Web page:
It is a truly delightful sight to see our cinema industry taking a more stable path after years of stagnation. Yet, as they say that one should look before they leap; brand placement should be treated exactly like that by filmmakers in Pakistan. While the cinema industry has been on a revival spree for some time, if our filmmakers want to ‘go where no one has gone before’, they have to have some insurance. The local and international brands including those of banks, ice creams, fast food chains and soft drinks give that insurance to filmmakers who are still trying to find a winning formula for their flicks.

Brand placement is not something new for films in the country – there was a time when brands like Dalda and Bano were part of songs (Lampak Shoo from Eid Mubarak, 1965) and no one objected to that. Coco Cola is said to have been the inspiration behind Ko Ko Korina (Armaan, 1966) and Zaalima Coca-Cola Pila Day (Chan De Soorma, 1986) and both the numbers are still popular despite the passage of time. Although the fact that such placements have proven to be a great support to filmmakers cannot be argued, the industry has yet to learn how to intelligently include a product in our film scripts without being in your face or plain irritating, which seems to have the risk of making cine-goers lose their patience and eventually driving them away.



While certain viewers did criticize the hanging out at McDonald’s and placing Meezan products in Na Maloom Afraad 2, but I find this to be the beauty of marketing. The McDonald’s location was used as a setting for a sequence where two of the group members revealed the truth to the third one, while the Meezan cooking products were not named and were only a part of the kitchen sequences. Instead of marketing international brands, the filmmakers decided to market our own and in my book, that is an intelligent piece of marketing. So was the ‘bite to banta hai’ scene from Project Ghazi where Aamir Qureshi was interrupted while he was trying to eat his ‘Zinger.’


Only some time back, Ho Mann Jahaan, featured Coke Studio majorly and except for mentioning the show’s name, never did name the soft drink although it was shown here, there and everywhere, which did not contribute to any viewer botheration.

Many might disagree with me but for me, the Tarang song in Jawani Phir Nahi Ani was an ideally carried out brand placement as the number talked about jod, which is the tea whitener’s Unique Selling Proposition (USP).

Also just recently, Punjab Nahi Jaungi integrated a couple of products with the script well. The address to Heer Ka Mazaar was advertising well put highlighting the branch of a prominent bank.

In 3 Bahadur, product placement was used to raise awareness amongst children about the benefits of banking, developing a habit of drinking safe milk and availability of food options; although the scenes would have done well without references to the bank, the milk, and fast food.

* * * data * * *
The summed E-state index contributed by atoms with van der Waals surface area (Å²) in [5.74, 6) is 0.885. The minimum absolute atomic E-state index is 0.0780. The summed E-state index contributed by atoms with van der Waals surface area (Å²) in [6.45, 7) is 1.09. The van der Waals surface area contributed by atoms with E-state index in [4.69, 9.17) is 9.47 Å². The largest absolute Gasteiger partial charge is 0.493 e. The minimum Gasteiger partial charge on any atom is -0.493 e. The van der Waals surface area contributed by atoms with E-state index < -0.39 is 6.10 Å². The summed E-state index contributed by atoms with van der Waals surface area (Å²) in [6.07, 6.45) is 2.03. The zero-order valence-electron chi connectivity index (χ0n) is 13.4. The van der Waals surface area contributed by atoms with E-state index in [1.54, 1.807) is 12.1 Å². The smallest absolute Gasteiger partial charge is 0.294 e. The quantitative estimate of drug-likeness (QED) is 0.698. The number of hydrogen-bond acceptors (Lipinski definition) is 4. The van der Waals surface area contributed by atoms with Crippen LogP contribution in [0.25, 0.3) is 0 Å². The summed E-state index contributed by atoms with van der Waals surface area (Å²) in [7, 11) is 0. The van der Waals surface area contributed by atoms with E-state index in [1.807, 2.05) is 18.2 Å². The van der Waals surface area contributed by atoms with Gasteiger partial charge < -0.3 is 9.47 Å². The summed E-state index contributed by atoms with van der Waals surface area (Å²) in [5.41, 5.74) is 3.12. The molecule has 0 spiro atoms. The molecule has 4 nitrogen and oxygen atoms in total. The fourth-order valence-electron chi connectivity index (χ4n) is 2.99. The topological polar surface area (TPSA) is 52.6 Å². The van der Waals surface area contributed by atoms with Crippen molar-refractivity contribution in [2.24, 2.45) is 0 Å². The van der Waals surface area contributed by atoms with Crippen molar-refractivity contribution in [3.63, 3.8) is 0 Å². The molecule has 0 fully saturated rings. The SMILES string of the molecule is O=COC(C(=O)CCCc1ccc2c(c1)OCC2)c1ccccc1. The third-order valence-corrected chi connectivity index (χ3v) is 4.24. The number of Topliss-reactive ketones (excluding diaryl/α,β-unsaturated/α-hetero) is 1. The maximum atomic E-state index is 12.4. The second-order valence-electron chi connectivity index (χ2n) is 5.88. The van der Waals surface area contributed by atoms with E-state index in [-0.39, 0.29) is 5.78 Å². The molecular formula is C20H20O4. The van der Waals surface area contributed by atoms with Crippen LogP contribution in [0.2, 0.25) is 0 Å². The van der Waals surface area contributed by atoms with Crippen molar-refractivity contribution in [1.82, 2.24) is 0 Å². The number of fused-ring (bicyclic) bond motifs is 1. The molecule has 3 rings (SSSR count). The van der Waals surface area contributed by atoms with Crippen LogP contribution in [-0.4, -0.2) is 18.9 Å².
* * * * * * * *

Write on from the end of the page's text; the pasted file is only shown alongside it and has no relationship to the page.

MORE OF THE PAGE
There was the use of Meezan products in Teri Meri Love Story; where it was awkward to say the least, with the complete cooking oil tagline narrated on-screen in a totally irrelevant scene leaving the viewers unamused and unsatisfied.

In Lahore Se Aagay, director Wajahat Rauf used KFC’s presence in Pakistan well, but inserting a whole sequence in a bank became too much for the audience, especially when they had gone through the same ordeal in the first film!

Then in Pakistan’s most successful film to date, Jawani Phir Nahi Ani, the sequence in which Humayun Saeed’s character gives away tokens of love to families of his friends – from video games to jewelry to branded mobile phones – the scene shot at Port Grande had everything. Further more so than the audience could digest, the sequence at McDonald’s where Humayun Saeed’s character makes his friends’ families eat branded ‘sandwiches’ before meeting his ‘fake’ doctor and slapping him for disclosing his ‘disease’ and the winner of it all; the ‘Fair & Lovely ka jalwa’ song, which although was a major irritant for the audience, yet made them understand that branding and brand placements can go long way in safeguarding the interests of the project!



Brand placement was at its ‘best’ in this year’s Yalghaar where Bank Alfalah’s Chief Marketing Officer, Aly Mustansir, was cast as an army officer and the bank’s credit card was used on multiple occasions, making us pretty much believe that army officers usually don’t carry cash.

The film actually reminded one of the brand placements in Karachi Se Lahore where Cornetto was used excessively. Maybe, had the brand only been used at the end, the film might have been memorable for things other than Cornetto.

Then there was the involvement of a brand in one of the unreleased (read postponed) films where an incomplete flick was shown at the premiere just to coincide with the ongoing campaign of the brand. Having seen the premiere, I could only thank God that sanity prevailed and the film’s release was postponed. Had it been allowed to go ahead, critics would have torn the film as well as the brand apart for being hasty in releasing the flick.



It is essential for filmmakers to understand that the main motive of movies is to entertain people and excessive branding will result in driving the already minimal audience away. Filmmakers should not allow brands to dictate; rather it should be brands that carry themselves through a film according to the requirements of the film, as communicated by the filmmakers.

A film might survive without brand placement, but for brand placement, you still need a film.

Omair Alavi is a showbiz and sports journalists who has been around for over two decades and is currently part of the Voice of America team in Karachi and his by-line continues to appear in leading weeklies and websites.